Snowden free to leave Moscow airport

Edward Snowden, the NSA whistleblower who has been stuck in the transit zone of the Moscow Sheremetyevo International Airport for the last month, has finally been given permission to leave it.

According to the BBC, Snowden has been issued a temporary document by the Russian Federal Migration Service while they are considering his asylum application, and he will be free to officially enter Russian territory.

The document will be delivered to him by Anatoly Kucherena, his Russian lawyer, and he is expected to leave the airport’s premises soon after. His travel within Russia will not be restricted, and he is free to settle anywhere he wants.

Snowden has been offered asylum by Bolivia, Venezuela and Nicaragua, but he has to have a valid traveling document to reach any of those countries – that is, of course, if he accepts any of these offers.

According to Kucherena, if Snowden’s asylum request is granted, he intends to make Russia his home for the time being.

“He’s planning to arrange his life here. He plans to get a job. And, I think, that all his further decisions will be made considering the situation he found himself in,” the lawyer stated for RT.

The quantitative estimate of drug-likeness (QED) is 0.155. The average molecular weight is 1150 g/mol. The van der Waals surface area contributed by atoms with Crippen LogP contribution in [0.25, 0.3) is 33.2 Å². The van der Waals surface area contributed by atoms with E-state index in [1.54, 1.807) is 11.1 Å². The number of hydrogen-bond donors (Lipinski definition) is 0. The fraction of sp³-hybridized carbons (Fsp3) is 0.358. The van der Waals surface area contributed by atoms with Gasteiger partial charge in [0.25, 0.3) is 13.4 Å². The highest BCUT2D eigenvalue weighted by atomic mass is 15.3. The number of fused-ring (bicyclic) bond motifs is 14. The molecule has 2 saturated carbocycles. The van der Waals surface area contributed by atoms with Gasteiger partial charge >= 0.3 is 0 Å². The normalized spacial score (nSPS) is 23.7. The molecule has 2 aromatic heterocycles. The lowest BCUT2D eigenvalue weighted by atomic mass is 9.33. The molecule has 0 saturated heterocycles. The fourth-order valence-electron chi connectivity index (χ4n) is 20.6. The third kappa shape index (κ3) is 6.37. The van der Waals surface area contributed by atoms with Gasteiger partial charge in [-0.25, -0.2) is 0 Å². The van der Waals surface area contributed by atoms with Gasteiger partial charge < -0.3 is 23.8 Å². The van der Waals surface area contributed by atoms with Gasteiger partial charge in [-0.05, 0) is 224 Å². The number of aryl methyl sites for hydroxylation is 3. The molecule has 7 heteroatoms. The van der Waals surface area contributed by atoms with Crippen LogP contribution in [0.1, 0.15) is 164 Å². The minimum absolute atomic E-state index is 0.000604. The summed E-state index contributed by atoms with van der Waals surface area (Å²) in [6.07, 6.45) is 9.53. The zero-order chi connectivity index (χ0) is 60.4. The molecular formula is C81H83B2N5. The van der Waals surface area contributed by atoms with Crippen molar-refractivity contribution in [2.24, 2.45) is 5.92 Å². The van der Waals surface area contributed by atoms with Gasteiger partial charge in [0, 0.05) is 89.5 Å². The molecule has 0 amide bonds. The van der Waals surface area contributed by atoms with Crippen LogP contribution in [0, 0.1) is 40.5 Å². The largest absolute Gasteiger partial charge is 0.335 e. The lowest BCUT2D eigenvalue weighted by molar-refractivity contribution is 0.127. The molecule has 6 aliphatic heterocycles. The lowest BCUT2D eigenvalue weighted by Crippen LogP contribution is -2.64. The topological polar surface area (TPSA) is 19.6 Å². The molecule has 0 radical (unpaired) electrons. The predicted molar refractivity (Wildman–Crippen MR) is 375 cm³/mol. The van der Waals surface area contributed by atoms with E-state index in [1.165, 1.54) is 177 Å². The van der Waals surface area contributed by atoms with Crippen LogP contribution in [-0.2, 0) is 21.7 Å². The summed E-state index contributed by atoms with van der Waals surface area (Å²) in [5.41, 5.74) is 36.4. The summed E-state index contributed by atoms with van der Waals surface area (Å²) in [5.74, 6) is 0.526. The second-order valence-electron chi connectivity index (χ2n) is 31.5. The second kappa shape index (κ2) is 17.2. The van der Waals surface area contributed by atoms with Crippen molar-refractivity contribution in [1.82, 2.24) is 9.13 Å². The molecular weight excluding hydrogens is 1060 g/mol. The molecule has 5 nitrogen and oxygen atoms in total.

It can take up to three months for the Federal Migration Service to make a decision, and if asylum is given, it will be temporary and Snowden will have to repeat the request every year until he decides to permanently leave the country.

What this move means for US-Russia relations and the potential leaking of the other documents Snowden managed to exfiltrate before his run remains to be seen.

Russian president Putin said that Snowden will be allowed to stay in Russia if he agrees to stop leaking confidential NSA information, but according to The Guardian’s Glenn Greenwald, that decision is now out of his hands as he has already shared all the documents he had with journalists.

UPDATE:Newest reports seem to contradict earlier ones, and Snowden is apparently still stuck at the airport, as his lawyer has brought him documents and books but not the pass that would allow him to enter Russia.

According to USA Today, Kucherena has reiterated Snowden’s intention of staying in Russia and says that he is using his extensive free time for learning the language and culture. It is unknown when the aforementioned pass could finally be issued.

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